This past February, my husband and I traveled to Cuba on an eleven-day tour. Near the end of the trip, we drove from the central city of Camagüey to visit a ranch. After a two-hour drive, our bus bounced down a long dirt road and passed under a wooden sign that resembled a gate in an old western, telling us we had reached “The King Ranch.” Sheep, goats, and cattle grazed on dry, scrubby brush, in fields that lined both sides of the road.
We drew up near the ranch’s main building. The ranch manager who welcomed us was fluent in English. He told us that Mr. King—the same wealthy Texan who once developed a million-acre ranch in the U.S—had bought 40,000 hectares of land in Cuba before the Revolution. At its height, the ranch boasted 20,000 head. When Castro came to power, the ranch passed into government hands, as did all land and private businesses on the island. Now the ranch supports 3,000 animals and a village of about 130 people.
Our visit to the ranch included a small rodeo, where a few vaqueros, riding small cow ponies, competed in calf and bull roping as well as bull riding. One stocky cowboy managed to stay aboard a bucking bull for fifteen seconds before being tossed to the ground. He scrambled to his feet and dusted himself off, unhurt.
After the show ended, we climbed into horse-drawn wagons that carried us to the village. As we approached a circle of small, thatch-roofed cottages, a few kids ran along next to our carriages, calling out to us. Why weren’t they in school?
Before we could ask, our horses drew up in front of a tiny, two-room school building. We gathered in a garden outside, decorated with colorful, handmade sculptures of animals and insects. Our guide explained that the teaching principal had just been selected as Teacher of the Year for all of Cuba. This honor meant that the school would host a local district meeting the next day. School had been cancelled to allow a team of teachers and parents to spruce up the building, set up displays, and sweep out the two small rooms where children in grades K‑4 were educated. In a narrow hall, a parent was dusting and arranging a few dozen books on a narrow shelf that made up the school’s entire biblioteca.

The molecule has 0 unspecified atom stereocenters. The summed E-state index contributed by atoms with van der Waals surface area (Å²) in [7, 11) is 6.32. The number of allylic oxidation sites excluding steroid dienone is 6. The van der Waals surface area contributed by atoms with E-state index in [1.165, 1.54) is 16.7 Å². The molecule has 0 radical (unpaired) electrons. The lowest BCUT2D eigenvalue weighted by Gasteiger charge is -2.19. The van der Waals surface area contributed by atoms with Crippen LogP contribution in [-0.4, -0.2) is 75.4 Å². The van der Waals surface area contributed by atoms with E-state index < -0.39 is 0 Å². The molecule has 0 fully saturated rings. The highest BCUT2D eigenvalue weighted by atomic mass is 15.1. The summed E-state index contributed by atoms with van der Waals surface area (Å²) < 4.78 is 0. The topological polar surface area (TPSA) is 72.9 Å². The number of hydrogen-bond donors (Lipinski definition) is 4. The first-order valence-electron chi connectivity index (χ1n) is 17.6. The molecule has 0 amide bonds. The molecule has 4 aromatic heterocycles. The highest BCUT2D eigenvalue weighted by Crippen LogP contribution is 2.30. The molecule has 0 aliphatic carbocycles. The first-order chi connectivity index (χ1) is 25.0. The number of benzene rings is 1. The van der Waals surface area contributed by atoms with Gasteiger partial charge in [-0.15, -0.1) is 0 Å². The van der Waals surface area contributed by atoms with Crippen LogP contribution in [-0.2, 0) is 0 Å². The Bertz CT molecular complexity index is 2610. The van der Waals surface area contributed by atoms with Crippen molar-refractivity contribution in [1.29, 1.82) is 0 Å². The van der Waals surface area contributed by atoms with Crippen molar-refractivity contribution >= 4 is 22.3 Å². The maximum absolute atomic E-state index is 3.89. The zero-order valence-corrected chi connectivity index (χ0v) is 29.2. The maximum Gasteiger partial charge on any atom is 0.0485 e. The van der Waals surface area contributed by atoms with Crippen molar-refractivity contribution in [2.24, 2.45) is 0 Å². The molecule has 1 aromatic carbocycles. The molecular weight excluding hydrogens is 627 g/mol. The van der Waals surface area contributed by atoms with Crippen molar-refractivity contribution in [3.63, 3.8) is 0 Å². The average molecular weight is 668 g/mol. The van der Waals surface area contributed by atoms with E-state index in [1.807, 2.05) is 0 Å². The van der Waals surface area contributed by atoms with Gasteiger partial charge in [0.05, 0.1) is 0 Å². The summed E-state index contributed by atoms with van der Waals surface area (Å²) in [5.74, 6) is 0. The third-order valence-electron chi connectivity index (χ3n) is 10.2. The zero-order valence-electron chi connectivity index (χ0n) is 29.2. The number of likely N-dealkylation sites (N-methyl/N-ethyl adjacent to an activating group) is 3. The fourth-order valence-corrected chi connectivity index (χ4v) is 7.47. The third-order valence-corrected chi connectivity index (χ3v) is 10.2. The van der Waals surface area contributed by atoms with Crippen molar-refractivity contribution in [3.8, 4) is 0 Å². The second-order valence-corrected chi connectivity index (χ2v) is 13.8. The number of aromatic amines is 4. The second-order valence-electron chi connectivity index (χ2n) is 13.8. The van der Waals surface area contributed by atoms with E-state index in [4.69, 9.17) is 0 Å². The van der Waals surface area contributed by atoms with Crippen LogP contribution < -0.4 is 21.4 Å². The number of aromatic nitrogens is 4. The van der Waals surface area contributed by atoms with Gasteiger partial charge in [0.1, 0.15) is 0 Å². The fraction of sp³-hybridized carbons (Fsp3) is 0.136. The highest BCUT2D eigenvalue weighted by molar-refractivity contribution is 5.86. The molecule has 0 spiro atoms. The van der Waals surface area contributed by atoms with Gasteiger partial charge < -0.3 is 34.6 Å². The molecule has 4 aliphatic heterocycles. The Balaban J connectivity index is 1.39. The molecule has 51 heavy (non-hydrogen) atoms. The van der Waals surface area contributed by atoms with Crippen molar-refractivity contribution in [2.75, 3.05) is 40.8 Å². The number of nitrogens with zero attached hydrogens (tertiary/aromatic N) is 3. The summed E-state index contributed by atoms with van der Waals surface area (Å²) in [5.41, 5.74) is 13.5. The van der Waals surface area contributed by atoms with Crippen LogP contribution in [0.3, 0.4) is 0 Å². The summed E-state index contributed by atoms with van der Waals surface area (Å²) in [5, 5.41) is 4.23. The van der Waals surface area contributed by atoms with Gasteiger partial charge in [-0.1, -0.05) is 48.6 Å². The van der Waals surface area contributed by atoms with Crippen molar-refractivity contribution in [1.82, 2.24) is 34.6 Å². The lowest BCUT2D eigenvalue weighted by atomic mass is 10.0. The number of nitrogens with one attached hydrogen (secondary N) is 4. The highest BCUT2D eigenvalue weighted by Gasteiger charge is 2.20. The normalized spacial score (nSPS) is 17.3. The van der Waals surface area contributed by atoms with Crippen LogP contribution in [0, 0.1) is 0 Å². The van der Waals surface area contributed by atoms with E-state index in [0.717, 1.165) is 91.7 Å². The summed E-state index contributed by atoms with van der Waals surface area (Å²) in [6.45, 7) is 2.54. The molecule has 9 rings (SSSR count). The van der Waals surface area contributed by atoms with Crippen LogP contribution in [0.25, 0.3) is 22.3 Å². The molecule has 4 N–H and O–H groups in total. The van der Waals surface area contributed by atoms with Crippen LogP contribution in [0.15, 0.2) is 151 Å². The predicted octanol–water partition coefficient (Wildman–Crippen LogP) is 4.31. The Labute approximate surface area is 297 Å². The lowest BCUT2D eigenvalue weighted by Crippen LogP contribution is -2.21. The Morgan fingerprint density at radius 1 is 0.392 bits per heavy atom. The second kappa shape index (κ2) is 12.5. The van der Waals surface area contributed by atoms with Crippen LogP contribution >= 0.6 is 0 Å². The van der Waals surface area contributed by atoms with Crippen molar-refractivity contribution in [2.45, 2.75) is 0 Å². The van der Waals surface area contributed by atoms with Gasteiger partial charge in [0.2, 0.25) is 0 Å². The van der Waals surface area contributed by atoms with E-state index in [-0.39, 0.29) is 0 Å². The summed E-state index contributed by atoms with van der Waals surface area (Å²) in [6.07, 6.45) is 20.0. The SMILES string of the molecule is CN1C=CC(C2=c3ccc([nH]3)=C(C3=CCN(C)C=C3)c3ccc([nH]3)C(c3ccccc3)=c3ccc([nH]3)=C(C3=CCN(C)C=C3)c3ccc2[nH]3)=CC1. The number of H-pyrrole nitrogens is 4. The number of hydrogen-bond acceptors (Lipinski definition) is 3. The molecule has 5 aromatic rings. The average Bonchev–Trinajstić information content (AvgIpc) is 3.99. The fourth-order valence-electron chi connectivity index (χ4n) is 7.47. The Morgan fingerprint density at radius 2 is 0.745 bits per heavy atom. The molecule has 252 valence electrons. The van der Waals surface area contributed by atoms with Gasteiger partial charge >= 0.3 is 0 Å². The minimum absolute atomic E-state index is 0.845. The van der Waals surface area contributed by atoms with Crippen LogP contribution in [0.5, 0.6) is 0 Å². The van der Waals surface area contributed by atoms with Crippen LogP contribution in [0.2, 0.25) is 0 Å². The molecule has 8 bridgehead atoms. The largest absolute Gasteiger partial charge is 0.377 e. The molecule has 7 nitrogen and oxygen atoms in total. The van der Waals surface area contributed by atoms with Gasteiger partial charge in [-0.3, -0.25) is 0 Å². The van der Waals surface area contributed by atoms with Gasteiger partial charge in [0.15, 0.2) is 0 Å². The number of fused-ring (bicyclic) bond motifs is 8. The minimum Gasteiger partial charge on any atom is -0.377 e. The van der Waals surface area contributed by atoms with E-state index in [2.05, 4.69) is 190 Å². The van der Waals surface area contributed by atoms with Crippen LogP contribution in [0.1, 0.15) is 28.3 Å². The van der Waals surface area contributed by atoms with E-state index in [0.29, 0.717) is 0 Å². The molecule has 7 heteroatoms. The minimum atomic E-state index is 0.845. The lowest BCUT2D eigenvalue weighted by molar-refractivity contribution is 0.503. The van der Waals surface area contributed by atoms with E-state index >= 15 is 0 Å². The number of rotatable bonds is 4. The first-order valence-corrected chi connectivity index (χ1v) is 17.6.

An outside observer might think these children were deprived. After all, their homes were small simple structures, with dirt floors and thatched roofs. Except for the main ranch building, none of these homes were built to survive a hurricane. I also wondered how the school managed with so few books and materials. Yet the teaching principal (speaking through a translator) was proud of his school’s success. He spoke of the benefits children gain when different ages learn and work together. He also explained that parents are very involved in their children’s education.
Cuba prizes its children. The country boasts one of the world’s highest literacy rates. Children’s health and education are a top priority. Throughout our travels, we saw children who appeared healthy, well-fed, and happy. On school days, children wear uniforms according to grade level: red and white for primary school; yellow and white for middle school; brown and white for high school; and dark and light blue for higher education. Their uniforms are clean, bright, and serviceable.
Health care is free for all, new mothers can take a year’s maternity leave, and the state provides free daycare from six months to age five or six. Education is free, from kindergarten through university or technical school, and graduate school.
Although this village is twenty-one kilometers from the nearest town, nurses and doctors visit regularly, and ranch children receive the same education and follow the same curriculum as their peers in city classrooms. Twice a week, teachers make the long trip to give lessons in art, music, and computer science. The principal showed us a first grade notebook where a child had written long paragraphs in perfect cursive.
Displays on the wall demonstrated science projects and geography. Children leave the ranch in fifth grade to board with families in a larger town, four nights a week. There, their learning continues, through high school and beyond if that is what they choose.
After our tour, I walked back to the main house with our guide and the vaquero who had demonstrated bull riding. I learned that he and his daughter, now 17, were both born in the village and educated at the village school. His daughter was now finishing high school and would enter medical school in the fall. He was proud of her accomplishment, but he spoke as if it wasn’t unusual.
Of course, Cuba has enormous economic problems. Though citizens are well-educated, they work for paltry salaries and may not find jobs that allow them to use their expertise and training. Their lives are constricted in ways that we would find oppressive. But as our bus drove away from the ranch, I thought of the stunning and inspiring art exhibits, concerts, and dance performances we had seen in every city on our tour, which demonstrated the value Cuba places on the arts. This was in sharp contrast to our schools, where the arts often disappear when budgets are tight. I thought of city schools in America with overcrowded classrooms that lack basic materials, and teachers who are poorly paid and disrespected. What if our country valued its children, their health, nutrition, and education, as highly as Cubans do?
The Cubans we met were warm, welcoming, and informed. They asked knowledgeable questions about our upcoming elections. Cubans hope—as we do—that the rapprochement begun by President Obama will continue to grow and heal the rift between our two countries. Many Americans like to boast that our nation is the wealthiest in the world. Still, we have much to learn from this fascinating, crocodile-shaped island.